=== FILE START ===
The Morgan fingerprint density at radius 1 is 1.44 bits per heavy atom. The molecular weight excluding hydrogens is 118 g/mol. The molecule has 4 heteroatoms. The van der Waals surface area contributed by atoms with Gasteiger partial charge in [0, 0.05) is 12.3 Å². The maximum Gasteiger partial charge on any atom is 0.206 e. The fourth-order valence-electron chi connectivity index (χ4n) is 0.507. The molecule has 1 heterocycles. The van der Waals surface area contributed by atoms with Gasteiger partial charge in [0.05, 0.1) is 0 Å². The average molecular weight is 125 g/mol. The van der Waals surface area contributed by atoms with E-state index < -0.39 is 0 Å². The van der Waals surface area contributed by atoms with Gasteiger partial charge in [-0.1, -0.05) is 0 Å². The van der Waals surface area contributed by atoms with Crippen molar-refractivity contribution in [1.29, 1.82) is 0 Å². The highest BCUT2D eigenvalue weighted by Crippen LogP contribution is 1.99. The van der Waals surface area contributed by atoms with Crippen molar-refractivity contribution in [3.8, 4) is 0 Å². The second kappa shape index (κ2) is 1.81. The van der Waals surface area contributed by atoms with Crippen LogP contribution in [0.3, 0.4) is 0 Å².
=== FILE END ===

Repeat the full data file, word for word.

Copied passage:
The Morgan fingerprint density at radius 1 is 1.44 bits per heavy atom. The molecular weight excluding hydrogens is 118 g/mol. The molecule has 4 heteroatoms. The van der Waals surface area contributed by atoms with Gasteiger partial charge in [0, 0.05) is 12.3 Å². The maximum Gasteiger partial charge on any atom is 0.206 e. The fourth-order valence-electron chi connectivity index (χ4n) is 0.507. The molecule has 1 heterocycles. The van der Waals surface area contributed by atoms with Gasteiger partial charge in [0.05, 0.1) is 0 Å². The average molecular weight is 125 g/mol. The van der Waals surface area contributed by atoms with E-state index < -0.39 is 0 Å². The van der Waals surface area contributed by atoms with Gasteiger partial charge in [-0.1, -0.05) is 0 Å². The van der Waals surface area contributed by atoms with Crippen molar-refractivity contribution in [1.29, 1.82) is 0 Å². The highest BCUT2D eigenvalue weighted by Crippen LogP contribution is 1.99. The van der Waals surface area contributed by atoms with Crippen molar-refractivity contribution in [3.8, 4) is 0 Å². The second kappa shape index (κ2) is 1.81. The van der Waals surface area contributed by atoms with Crippen LogP contribution in [0.3, 0.4) is 0 Å².